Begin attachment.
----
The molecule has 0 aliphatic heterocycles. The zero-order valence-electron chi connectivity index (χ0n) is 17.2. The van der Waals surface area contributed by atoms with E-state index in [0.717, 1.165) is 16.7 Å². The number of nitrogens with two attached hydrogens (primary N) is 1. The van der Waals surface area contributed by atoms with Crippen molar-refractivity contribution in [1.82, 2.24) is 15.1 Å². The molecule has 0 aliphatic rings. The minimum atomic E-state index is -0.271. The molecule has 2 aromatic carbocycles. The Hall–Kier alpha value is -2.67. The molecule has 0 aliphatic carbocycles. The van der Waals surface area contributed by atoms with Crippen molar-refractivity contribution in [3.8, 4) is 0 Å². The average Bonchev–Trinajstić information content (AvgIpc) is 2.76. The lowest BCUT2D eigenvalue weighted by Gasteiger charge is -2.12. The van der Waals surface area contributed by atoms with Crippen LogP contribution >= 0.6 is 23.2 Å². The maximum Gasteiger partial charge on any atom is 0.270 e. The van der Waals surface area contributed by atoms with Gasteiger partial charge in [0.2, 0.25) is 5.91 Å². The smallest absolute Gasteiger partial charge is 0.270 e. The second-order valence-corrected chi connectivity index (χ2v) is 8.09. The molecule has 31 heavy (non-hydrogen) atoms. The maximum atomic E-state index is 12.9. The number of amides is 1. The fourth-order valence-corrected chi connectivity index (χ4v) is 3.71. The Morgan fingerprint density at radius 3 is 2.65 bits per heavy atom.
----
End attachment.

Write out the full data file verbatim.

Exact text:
The molecule has 0 aliphatic heterocycles. The zero-order valence-electron chi connectivity index (χ0n) is 17.2. The van der Waals surface area contributed by atoms with E-state index in [0.717, 1.165) is 16.7 Å². The number of nitrogens with two attached hydrogens (primary N) is 1. The van der Waals surface area contributed by atoms with Crippen molar-refractivity contribution in [1.82, 2.24) is 15.1 Å². The molecule has 0 aliphatic rings. The minimum atomic E-state index is -0.271. The molecule has 2 aromatic carbocycles. The Hall–Kier alpha value is -2.67. The molecule has 0 aliphatic carbocycles. The van der Waals surface area contributed by atoms with Crippen molar-refractivity contribution in [3.8, 4) is 0 Å². The average Bonchev–Trinajstić information content (AvgIpc) is 2.76. The lowest BCUT2D eigenvalue weighted by Gasteiger charge is -2.12. The van der Waals surface area contributed by atoms with Crippen LogP contribution >= 0.6 is 23.2 Å². The maximum Gasteiger partial charge on any atom is 0.270 e. The van der Waals surface area contributed by atoms with Gasteiger partial charge in [0.2, 0.25) is 5.91 Å². The smallest absolute Gasteiger partial charge is 0.270 e. The second-order valence-corrected chi connectivity index (χ2v) is 8.09. The molecule has 31 heavy (non-hydrogen) atoms. The maximum atomic E-state index is 12.9. The number of amides is 1. The fourth-order valence-corrected chi connectivity index (χ4v) is 3.71. The Morgan fingerprint density at radius 3 is 2.65 bits per heavy atom.